Member
Current

The Institute of Medicine (IOM) is an independent, nonprofit organization that works outside of government to provide unbiased and authoritative advice to decision makers and the public. Established in 1970, the IOM is the health arm of the National Academy of Sciences, which was chartered under President Abraham Lincoln in 1863. Nearly 150 years later, the National Academy of Sciences has expanded into what is collectively known as the National Academies, which comprises the National Academy of Sciences, the National Academy of Engineering, the National Research Council, and the IOM.

Career History
Associate Dean, Faculty Affairs
Current

Since its founding in 1916, the Bloomberg School has advanced research, education and practice to create solutions to public health problems around the world. Faculty, staff and students have helped eradicate smallpox, made water safe to drink, improved child survival, reduced the spread of HIV and uncovered the dangers of tobacco smoke. Researchers and scientists are now discovering ways to eliminate malaria, increase healthy behavior, reduce the toll of chronic disease, improve the health of mothers and infants, and change the biology of aging. Every day, the Bloomberg School works to keep millions around the world safe from illness and injury by pioneering new research, deploying knowledge in the field and educating tomorrow’s public health leaders.

Associate Dean, Faculty Affairs
Current

The Johns Hopkins University School of Nursing (JHUSON) is part of the Johns Hopkins University located in Baltimore, Maryland, United States. Established in 1889, it is one of the nation’s oldest and schools for nursing education, ranking 1st in the nation. It is also among the top recipients of nursing research funding from the National Institutes of Health. The school's mission is to provide leadership to improve health care and advance the nursing profession through education, research, practice, and service.

FAAN Vice Chair Anna D. Wolf Endowed Professor
Current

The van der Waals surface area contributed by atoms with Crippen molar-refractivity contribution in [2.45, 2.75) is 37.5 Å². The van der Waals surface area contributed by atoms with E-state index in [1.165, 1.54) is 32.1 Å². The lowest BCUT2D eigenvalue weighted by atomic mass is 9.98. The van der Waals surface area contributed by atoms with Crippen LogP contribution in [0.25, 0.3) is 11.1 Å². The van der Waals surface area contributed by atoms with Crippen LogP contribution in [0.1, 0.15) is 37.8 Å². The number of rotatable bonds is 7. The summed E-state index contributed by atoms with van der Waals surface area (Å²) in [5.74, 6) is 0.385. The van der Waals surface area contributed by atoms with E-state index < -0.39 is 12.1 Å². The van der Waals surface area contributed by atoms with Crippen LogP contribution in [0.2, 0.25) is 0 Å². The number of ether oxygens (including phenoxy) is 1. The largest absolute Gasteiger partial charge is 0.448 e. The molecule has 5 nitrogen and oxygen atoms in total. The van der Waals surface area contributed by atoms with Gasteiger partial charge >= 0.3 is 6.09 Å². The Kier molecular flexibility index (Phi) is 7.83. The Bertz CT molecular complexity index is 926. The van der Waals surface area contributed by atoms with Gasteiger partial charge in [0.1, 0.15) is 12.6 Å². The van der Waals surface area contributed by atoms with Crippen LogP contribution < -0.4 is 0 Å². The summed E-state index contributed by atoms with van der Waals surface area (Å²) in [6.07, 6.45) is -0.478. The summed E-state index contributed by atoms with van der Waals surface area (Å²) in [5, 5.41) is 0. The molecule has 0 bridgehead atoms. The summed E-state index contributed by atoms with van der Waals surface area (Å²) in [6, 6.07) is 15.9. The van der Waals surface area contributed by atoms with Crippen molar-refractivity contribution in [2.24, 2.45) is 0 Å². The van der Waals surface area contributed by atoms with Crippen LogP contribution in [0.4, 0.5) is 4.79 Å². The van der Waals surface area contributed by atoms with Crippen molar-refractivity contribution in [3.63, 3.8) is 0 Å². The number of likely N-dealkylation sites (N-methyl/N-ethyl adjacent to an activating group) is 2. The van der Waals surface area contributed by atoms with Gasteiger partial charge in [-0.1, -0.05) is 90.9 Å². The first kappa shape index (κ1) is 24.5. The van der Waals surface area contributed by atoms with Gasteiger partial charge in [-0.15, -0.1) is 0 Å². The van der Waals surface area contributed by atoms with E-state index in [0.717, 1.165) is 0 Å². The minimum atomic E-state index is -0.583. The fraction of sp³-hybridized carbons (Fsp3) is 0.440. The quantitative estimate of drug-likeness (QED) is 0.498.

The Johns Hopkins University opened in 1876, with the inauguration of its first president, Daniel Coit Gilman. "What are we aiming at?" Gilman asked in his installation address. "The encouragement of research ... and the advancement of individual scholars, who by their excellence will advance the sciences they pursue, and the society where they dwell." The mission laid out by Gilman remains the university's mission today, summed up in a simple but powerful restatement of Gilman's own words: "Knowledge for the world." What Gilman created was a research university, dedicated to advancing both students' knowledge and the state of human knowledge through research and scholarship. Gilman believed that teaching and research are interdependent, that success in one depends on success in the other. A modern university, he believed, must do both well. The realization of Gilman's philosophy at Johns Hopkins, and at other institutions that later attracted Johns Hopkins-trained scholars, revolutionized higher education in America, leading to the research university system as it exists today. After more than 130 years, Johns Hopkins remains a world leader in both teaching and research. Eminent professors mentor top students in the arts and music, the humanities, the social and natural sciences, engineering, international studies, education, business and the health professions. Those same faculty members, and their research colleagues at the university's Applied Physics Laboratory, have each year since 1979 won Johns Hopkins more federal research and development funding than any other university. The university has nine academic divisions and campuses throughout the Baltimore-Washington area. The Krieger School of Arts and Sciences, the Whiting School of Engineering, the School of Education and the Carey Business School are based at the Homewood campus in northern Baltimore. The schools of Medicine, Public Health, and Nursing share a campus in east Baltimore with The Johns Hopkins Hospital. The Peabody Institute, a leading professional school of music, is located on Mount Vernon Place in downtown Baltimore. The Paul H. Nitze School of Advanced International Studies is located in Washington's Dupont Circle area. The Applied Physics Laboratory is a division of the university co-equal to the nine schools, but with a non-academic, research-based mission. APL, located between Baltimore and Washington, supports national security and also pursues space science, exploration of the Solar System and other civilian research and development. Johns Hopkins also has a campus near Rockville in Montgomery County, Md., and has academic facilities in Nanjing, China, and in Bologna, Italy. It maintains a network of continuing education facilities throughout the Baltimore-Washington region, including centers in downtown Baltimore, in downtown Washington and in Columbia. When considered in partnership with its sister institution, the Johns Hopkins Hospital and Health System, the university is Maryland's largest employer and contributes more than $10 billion a year to the state's economy